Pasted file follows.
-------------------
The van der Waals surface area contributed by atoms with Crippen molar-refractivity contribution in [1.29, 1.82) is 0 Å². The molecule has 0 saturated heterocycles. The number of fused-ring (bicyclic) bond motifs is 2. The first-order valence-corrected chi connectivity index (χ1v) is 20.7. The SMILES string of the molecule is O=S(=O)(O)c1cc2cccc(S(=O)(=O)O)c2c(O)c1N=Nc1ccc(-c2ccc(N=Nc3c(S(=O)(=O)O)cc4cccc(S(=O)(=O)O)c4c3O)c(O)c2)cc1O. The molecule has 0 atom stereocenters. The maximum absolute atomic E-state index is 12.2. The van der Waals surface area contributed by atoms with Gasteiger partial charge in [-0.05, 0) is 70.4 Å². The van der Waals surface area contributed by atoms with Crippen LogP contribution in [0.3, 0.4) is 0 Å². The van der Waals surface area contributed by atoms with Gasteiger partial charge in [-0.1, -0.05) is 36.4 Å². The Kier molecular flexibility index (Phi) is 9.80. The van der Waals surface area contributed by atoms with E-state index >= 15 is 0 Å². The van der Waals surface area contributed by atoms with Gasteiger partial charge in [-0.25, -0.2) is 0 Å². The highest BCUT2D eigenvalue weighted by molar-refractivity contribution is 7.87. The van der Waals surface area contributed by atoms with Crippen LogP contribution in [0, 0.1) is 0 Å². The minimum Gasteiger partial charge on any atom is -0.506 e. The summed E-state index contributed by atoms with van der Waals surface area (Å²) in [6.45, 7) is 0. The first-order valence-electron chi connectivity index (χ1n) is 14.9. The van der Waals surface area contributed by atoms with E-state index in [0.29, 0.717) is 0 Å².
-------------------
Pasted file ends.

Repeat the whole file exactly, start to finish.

The van der Waals surface area contributed by atoms with Crippen molar-refractivity contribution in [1.29, 1.82) is 0 Å². The molecule has 0 saturated heterocycles. The number of fused-ring (bicyclic) bond motifs is 2. The first-order valence-corrected chi connectivity index (χ1v) is 20.7. The SMILES string of the molecule is O=S(=O)(O)c1cc2cccc(S(=O)(=O)O)c2c(O)c1N=Nc1ccc(-c2ccc(N=Nc3c(S(=O)(=O)O)cc4cccc(S(=O)(=O)O)c4c3O)c(O)c2)cc1O. The molecule has 0 atom stereocenters. The maximum absolute atomic E-state index is 12.2. The van der Waals surface area contributed by atoms with Gasteiger partial charge in [-0.05, 0) is 70.4 Å². The van der Waals surface area contributed by atoms with Crippen LogP contribution in [0.3, 0.4) is 0 Å². The van der Waals surface area contributed by atoms with Gasteiger partial charge in [-0.1, -0.05) is 36.4 Å². The Kier molecular flexibility index (Phi) is 9.80. The van der Waals surface area contributed by atoms with E-state index >= 15 is 0 Å². The van der Waals surface area contributed by atoms with Gasteiger partial charge in [-0.25, -0.2) is 0 Å². The highest BCUT2D eigenvalue weighted by molar-refractivity contribution is 7.87. The van der Waals surface area contributed by atoms with Crippen LogP contribution in [0, 0.1) is 0 Å². The minimum Gasteiger partial charge on any atom is -0.506 e. The summed E-state index contributed by atoms with van der Waals surface area (Å²) in [6.45, 7) is 0. The first-order valence-electron chi connectivity index (χ1n) is 14.9. The van der Waals surface area contributed by atoms with E-state index in [0.29, 0.717) is 0 Å².